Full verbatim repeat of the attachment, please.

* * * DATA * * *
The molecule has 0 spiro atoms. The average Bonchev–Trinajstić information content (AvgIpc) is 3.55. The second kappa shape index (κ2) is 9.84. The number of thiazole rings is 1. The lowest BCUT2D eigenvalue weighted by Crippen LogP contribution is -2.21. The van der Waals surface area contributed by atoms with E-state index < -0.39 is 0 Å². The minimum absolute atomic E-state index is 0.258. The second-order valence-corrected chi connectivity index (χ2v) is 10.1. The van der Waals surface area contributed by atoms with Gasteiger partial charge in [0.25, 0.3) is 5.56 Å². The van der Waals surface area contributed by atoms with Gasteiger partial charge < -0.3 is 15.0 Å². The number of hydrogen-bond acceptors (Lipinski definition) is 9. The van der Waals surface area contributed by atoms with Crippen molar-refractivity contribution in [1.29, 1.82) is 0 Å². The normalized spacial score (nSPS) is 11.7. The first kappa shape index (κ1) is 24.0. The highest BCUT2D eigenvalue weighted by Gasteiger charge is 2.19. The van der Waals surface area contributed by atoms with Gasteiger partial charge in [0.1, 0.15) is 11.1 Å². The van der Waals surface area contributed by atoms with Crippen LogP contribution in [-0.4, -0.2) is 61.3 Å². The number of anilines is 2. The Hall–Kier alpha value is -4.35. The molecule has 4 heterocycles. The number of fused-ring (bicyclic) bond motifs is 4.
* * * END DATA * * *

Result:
The molecule has 0 spiro atoms. The average Bonchev–Trinajstić information content (AvgIpc) is 3.55. The second kappa shape index (κ2) is 9.84. The number of thiazole rings is 1. The lowest BCUT2D eigenvalue weighted by Crippen LogP contribution is -2.21. The van der Waals surface area contributed by atoms with E-state index < -0.39 is 0 Å². The minimum absolute atomic E-state index is 0.258. The second-order valence-corrected chi connectivity index (χ2v) is 10.1. The van der Waals surface area contributed by atoms with Gasteiger partial charge in [0.25, 0.3) is 5.56 Å². The van der Waals surface area contributed by atoms with Gasteiger partial charge < -0.3 is 15.0 Å². The number of hydrogen-bond acceptors (Lipinski definition) is 9. The van der Waals surface area contributed by atoms with Crippen molar-refractivity contribution in [1.29, 1.82) is 0 Å². The normalized spacial score (nSPS) is 11.7. The first kappa shape index (κ1) is 24.0. The highest BCUT2D eigenvalue weighted by Gasteiger charge is 2.19. The van der Waals surface area contributed by atoms with Gasteiger partial charge in [0.1, 0.15) is 11.1 Å². The van der Waals surface area contributed by atoms with Crippen LogP contribution in [-0.4, -0.2) is 61.3 Å². The number of anilines is 2. The Hall–Kier alpha value is -4.35. The molecule has 4 heterocycles. The number of fused-ring (bicyclic) bond motifs is 4.